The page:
Innovators embrace new ideas to create or do things that challenge the status quo. But why do they take these risks? What triggers their inspiration? Hear from the experts who've actualized their ambitions.
A Completely Submerged "Chilled Server!?"–A Novel Idea Good for Both the Global Environment and the ICT Society (Part 1)
In the ICT society, the number of Internet-connected devices and sensors continues to grow astronomically. Handling the huge amount of heat generated by data centers and IT devices is an urgent issue to ensure stable system operation as well as the health of the global environment. Fujitsu has developed a novel liquid immersion cooling system that cools down servers by completely immersing them in liquid. This system won the 2018 Energy Conservation Grand Prize (for the first time) and the Environment Minister's Award for Global Warming Prevention Activity (second year in a row, sixth time overall). For this article, we interviewed Takashi Yamamoto, leader of the R&D project, about the process for commercializing this technology and its future potential.
A Completely Submerged "Chilled Server!?"–A Novel Idea Good for Both the Global Environment and the ICT Society (Part 2)
Extreme weather events are reported all over the world. The need for technologies to help prevent global warming continues to rise. The liquid immersion cooling system developed by Yamamoto’s team reduces the entire server system’s power consumption by nearly 40% compared to those with conventional air cooling systems. Because it can easily demonstrate effects even in severe environments, people worldwide are paying close attention to the system.
Customer Engineers’ Attempt to Keep the World’s Oldest Computer Running (Part 1)
One of the world’s oldest computers, FACOM128B relay computer made in 1959, is still operational in Fujitsu’s Numazu Complex. Customer Engineers (CEs) have kept it running for 60 years, an unprecedentedly long maintenance period. CEs are the ones to support today’s ICT systems, on one hand, maintains the world’s oldest computer to keep running. What is the meaning of it? What is their mission? We interviewed Nobuyuki Hori, the CE group leader, and Tadao Hamada, the advocate for running FACOM128B.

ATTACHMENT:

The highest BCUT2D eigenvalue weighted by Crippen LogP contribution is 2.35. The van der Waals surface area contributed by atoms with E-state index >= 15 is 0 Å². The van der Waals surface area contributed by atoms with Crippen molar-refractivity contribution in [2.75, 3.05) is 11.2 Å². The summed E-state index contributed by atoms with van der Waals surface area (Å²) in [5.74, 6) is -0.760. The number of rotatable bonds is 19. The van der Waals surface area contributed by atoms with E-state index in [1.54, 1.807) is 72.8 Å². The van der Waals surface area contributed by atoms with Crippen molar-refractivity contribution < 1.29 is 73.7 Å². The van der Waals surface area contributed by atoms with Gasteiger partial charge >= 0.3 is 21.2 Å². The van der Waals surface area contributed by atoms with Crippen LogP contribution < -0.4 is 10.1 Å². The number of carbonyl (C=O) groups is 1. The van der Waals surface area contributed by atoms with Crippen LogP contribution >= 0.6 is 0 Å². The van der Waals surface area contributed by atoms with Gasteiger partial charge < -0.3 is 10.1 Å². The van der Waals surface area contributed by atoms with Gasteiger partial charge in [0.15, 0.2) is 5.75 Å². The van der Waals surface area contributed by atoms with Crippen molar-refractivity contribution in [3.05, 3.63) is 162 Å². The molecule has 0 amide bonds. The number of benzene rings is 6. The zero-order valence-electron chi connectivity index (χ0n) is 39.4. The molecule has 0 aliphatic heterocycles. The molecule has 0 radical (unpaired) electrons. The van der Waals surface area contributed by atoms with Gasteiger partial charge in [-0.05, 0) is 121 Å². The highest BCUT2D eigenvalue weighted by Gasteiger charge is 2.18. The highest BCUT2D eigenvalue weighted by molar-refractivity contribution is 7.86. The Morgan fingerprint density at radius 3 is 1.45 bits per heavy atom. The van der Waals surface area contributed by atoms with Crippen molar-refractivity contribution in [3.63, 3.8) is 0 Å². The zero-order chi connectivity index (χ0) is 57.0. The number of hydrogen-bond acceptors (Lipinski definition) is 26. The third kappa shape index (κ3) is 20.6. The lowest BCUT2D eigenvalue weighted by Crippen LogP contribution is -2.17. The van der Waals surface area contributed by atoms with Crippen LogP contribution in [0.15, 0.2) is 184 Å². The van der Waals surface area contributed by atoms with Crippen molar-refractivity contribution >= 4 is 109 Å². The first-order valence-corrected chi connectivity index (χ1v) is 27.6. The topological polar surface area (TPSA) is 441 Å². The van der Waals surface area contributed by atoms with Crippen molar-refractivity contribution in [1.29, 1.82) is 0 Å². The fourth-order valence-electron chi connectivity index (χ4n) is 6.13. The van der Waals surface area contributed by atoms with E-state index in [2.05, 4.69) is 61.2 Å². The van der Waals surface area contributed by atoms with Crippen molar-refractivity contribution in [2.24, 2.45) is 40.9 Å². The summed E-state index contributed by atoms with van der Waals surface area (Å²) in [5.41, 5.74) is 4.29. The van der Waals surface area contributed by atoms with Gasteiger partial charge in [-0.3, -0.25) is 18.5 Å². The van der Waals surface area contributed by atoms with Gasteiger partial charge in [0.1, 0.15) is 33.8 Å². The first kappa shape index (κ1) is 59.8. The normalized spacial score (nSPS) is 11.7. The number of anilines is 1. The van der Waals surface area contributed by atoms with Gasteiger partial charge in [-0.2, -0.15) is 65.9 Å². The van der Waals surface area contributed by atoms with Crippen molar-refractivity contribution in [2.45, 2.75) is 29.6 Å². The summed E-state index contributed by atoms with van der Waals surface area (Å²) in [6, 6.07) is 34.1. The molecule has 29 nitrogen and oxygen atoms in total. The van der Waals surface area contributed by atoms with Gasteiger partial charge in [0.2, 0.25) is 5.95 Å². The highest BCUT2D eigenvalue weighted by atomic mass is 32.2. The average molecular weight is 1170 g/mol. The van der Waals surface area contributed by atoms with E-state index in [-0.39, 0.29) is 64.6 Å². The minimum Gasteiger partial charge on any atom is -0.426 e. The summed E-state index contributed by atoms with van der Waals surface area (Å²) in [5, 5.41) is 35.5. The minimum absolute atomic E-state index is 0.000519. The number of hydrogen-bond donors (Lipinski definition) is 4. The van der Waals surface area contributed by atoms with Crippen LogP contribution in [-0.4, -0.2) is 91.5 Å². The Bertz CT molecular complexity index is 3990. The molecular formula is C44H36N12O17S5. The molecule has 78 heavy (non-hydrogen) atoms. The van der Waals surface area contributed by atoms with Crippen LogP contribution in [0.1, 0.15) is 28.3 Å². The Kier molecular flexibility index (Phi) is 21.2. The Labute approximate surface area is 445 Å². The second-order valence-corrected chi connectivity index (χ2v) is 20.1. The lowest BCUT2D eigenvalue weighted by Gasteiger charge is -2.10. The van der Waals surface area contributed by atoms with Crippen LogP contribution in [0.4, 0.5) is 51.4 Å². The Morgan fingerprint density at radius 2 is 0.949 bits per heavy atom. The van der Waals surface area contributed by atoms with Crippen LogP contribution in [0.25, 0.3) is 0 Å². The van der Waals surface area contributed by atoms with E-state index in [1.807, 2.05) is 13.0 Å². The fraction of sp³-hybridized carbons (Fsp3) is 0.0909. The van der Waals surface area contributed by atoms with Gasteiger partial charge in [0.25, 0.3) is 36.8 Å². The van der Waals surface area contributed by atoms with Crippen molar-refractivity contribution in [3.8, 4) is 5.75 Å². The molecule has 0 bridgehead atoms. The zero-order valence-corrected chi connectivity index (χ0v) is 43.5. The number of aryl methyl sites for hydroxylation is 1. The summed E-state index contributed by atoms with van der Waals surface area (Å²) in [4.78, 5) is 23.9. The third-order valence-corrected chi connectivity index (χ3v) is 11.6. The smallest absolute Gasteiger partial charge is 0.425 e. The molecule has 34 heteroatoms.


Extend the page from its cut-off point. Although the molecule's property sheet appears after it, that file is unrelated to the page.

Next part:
Customer Engineers’ Attempt to Keep the World’s Oldest Computer Running (Part 2)
(Continued from Part 1 of the interview.) The social infrastructure that supports our lives has evolved alongside technology and become indispensable. Today, any system trouble may make our lives dysfunctional. Such risks must be predicted, prevented, and eliminated quickly. As the keepers of such systems, CEs face major changes.
Building the Ultimate Supercomputer with 8,000+ General-Purpose Servers! Large-Scale PC Cluster Configuration Technology (Part 1)
Today's mainstream supercomputers are "PC clusters"—in other words, a multitude of PC servers equipped with general-purpose CPUs that are connected together to form a cluster. As the cluster scale increases, the speed and stability of each PC (node) and the network that connects an enormous number of nodes become problematic. A Fujitsu research team tackled this problem to develop Oakforest-PACS, a supercomputer jointly introduced by the University of Tokyo and the University of Tsukuba that successfully demonstrated globally top-tier performance. In recognition of this large-scale PC cluster configuration technology, the team received the prize for Science and Technology from Japan's Minister of Education, Culture, Sports, Science, and Technology in April 2018. In this interview, Kohta Nakashima talks about what went on behind the scenes to make the impossible possible as well as his passion for research.
Building the Ultimate Supercomputer with 8,000+ General-Purpose Servers! Large-Scale PC Cluster Configuration Technology (Part 2)
(Continued from Part 1.) In the Oakforest-PACS project, Nakashima's research and development group gained confidence about their large-scale PC cluster configuration technology by recording better performance than rival teams from other countries with big budgets. To Nakashima, what is a team that creates innovations?
Contributing to Medicine and Society with Heart Simulator Technology (Part 2)
(Continued from Part 1 of the interview.) In April 2018, three co-researchers including Masahiro Watanabe were awarded a prize in the Research Category for Science and Technology at the Commendation for Science and Technology from the Minister of Education, Culture, Sports, Science and Technology (MEXT) for "Clinical research using a heart simulator." The heart simulator R&D project, which was launched with University of Tokyo in 2008, is now beginning to be used in the real world in fields such as medical education.
Contributing to Medicine and Society with Heart Simulator Technology (Part 1)
The more we attempt to solve the mysteries of the human body and life, the more we learn of their wonders and preciousness. While the heart is one of the most difficult organs to understand, R&D on the "Heart Simulator," which simulates and visualizes the heart's complex movements on a computer, is underway. We interviewed Masahiro Watanabe, Heart Simulator R&D Leader at Fujitsu, about the history of this revolutionary technological development and innovations that contribute to medicine and society.
Delivering Beautiful, High-definition Video to People Worldwide (Part 2)
Pursuing the Twin Challenges of Low Computational Complexity for Consumer Use and High Image Quality for Business Use (C…